Todd Glaser rules!


Best Feature -Tierra de Patagones- Julian and Joaquin Azulay: “It was our second film at the SDSFF – in 2011 we presented ‘Gauchos del mar - Surfing the American Pacific’ that Julian went to present there and the film got a Honorable Mention. This year we were lucky enough and both could travel as Patagonia is supporting our project.  We were not expecting any award and could not believe it when our film got the Best Feature Award – it was crazy!
The SDSFF was like being in Argentina in a soccer match – people enjoyed every film, they shouted, felt things, suffered, clapped and hooted. It was amazing to be both present at this festival and be able to share our film with the viewers.” ~ Julian & Joaquin

Best Cinematography - Beyond the Surface - Crystal Thornburg-Homcy and Dave Homcy: “The SDSFF is like no other for people who love surfing and the ocean. Sharing stories with family is the best, and that’s what it felt like we were doing.” ~ Dave Homcy

Audience Award - OUT in the Lineup: Uncovering the Taboo of Homosexuality in Surfing- Ian Thompson

Spirit of the Fest- Learning to Float - Brendan Calder: “I am so honored to win the Spirit Of The Fest award and I hope the film inspired others as much as Gio has inspired me. What I really enjoyed most about my experience at the festival was the tight-knit feel of the programmers and the attendees. I was really inspired by a few films in particular and was able to have conversations with the many of the filmmakers personally because most were in attendance, which is not always the case at many other festivals.”  ~ Brendan Calder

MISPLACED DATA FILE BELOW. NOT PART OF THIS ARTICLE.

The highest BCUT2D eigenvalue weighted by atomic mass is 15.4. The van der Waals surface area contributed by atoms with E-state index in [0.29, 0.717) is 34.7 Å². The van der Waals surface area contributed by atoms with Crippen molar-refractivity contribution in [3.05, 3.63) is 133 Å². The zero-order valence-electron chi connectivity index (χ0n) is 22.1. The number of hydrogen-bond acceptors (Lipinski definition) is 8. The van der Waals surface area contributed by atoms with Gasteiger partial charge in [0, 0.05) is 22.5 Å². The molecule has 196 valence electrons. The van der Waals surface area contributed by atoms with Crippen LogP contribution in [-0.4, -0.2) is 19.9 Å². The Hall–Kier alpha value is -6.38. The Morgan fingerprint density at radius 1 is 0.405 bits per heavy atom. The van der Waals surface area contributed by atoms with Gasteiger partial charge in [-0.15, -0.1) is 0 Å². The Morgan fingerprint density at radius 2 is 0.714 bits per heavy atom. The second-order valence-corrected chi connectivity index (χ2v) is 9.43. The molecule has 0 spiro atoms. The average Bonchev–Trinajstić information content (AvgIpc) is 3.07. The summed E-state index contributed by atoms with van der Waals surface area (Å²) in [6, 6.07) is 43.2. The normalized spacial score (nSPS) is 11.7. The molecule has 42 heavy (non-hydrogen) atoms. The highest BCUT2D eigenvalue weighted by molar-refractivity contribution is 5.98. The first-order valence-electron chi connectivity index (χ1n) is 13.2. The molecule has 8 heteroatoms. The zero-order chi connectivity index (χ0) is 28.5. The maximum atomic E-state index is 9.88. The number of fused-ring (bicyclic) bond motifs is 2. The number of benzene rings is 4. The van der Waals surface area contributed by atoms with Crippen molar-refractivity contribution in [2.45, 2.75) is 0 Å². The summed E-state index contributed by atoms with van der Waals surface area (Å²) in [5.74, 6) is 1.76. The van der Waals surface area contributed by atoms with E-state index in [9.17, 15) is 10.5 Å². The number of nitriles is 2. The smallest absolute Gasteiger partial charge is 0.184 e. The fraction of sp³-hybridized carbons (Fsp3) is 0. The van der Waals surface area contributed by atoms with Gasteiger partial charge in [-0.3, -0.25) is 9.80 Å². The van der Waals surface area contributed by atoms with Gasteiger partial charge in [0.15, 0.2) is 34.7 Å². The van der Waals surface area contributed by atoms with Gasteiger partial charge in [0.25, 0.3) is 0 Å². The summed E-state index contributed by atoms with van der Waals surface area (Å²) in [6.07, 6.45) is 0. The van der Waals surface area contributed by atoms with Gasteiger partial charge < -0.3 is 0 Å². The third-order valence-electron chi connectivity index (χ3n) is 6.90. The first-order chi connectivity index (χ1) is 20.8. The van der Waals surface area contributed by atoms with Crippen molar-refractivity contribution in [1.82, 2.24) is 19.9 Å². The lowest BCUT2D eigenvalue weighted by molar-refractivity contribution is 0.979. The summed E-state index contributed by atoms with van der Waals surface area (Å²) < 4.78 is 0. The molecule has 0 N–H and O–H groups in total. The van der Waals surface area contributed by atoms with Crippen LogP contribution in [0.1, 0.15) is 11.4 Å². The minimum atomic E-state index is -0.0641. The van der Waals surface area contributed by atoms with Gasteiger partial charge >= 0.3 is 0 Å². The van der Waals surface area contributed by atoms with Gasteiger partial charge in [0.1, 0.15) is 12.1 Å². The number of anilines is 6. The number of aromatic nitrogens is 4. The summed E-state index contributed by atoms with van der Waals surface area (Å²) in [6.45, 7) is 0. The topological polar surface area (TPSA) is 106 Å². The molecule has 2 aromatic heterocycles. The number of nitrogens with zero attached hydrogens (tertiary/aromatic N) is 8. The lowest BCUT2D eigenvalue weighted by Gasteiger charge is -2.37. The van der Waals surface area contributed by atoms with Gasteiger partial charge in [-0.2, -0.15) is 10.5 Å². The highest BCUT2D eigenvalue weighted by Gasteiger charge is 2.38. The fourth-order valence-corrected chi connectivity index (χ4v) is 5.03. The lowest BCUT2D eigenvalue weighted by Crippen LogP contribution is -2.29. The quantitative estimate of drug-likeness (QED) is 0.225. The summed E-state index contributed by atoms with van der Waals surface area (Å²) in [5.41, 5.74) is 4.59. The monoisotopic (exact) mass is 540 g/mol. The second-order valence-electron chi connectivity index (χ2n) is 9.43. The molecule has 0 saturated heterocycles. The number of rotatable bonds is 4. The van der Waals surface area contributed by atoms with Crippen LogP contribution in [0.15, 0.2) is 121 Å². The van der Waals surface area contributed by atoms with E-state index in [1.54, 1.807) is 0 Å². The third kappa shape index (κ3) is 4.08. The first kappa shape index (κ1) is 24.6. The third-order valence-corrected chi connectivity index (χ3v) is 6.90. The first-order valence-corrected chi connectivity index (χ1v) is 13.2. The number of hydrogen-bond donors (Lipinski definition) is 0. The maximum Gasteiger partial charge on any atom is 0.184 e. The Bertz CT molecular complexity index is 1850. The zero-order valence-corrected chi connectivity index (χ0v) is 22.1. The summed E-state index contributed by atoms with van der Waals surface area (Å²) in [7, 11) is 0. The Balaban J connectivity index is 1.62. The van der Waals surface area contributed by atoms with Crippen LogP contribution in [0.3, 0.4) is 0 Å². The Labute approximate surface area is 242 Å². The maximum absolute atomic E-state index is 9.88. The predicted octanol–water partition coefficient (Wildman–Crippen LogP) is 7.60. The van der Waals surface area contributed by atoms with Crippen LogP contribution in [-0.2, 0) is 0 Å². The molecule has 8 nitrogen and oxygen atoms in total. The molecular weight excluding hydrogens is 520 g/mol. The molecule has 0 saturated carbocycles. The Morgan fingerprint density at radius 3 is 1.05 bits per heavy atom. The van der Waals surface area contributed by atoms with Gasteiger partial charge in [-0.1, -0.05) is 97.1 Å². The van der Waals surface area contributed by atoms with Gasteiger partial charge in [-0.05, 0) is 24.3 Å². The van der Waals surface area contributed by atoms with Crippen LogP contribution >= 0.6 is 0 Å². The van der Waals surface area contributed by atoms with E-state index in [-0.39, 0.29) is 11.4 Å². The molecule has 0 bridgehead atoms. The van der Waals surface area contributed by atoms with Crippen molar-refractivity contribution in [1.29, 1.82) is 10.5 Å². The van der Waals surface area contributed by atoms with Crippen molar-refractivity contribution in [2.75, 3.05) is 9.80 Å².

Best Short - Catch It - Sarah Menzies: “I feel lucky to have met everyone that I did, and I now feel like I have dozens of new friends that I'm excited to collaborate with. Winning Best Short was an absolute shock to me. I'm not a surfer, and honestly, I was intimidated to come down and screen my film to an audience of surfers. It meant so much to have ‘Catch It’ be accepted by that community, and it validated what I was trying to accomplish with the film, which was to tell a passion driven story about a woman's connection to the sport. For those brief few days, I felt a part of such a wonderful community. My goal for next year is to come back with another film as a legitimate surfer.” ~ Sarah Menzies

Emerging Filmmaker - Mike Bromley - North East and 1964: The festival this year was actually unreal. I couldn't believe how many people were in attendance and how professionally the festival was put together. I was very surprised and very honored to take home the ‘Emerging Filmmaker’ award. I was just psyched that everyone involved with the SDSFF enjoy my films! It definitely lights a fire under you to make something bigger and better. I think these festivals are so important to help encourage people to get out there and capture the moments that they are fortunate enough to experience every day, and share them with the rest of the world.” ~ Mike Bromley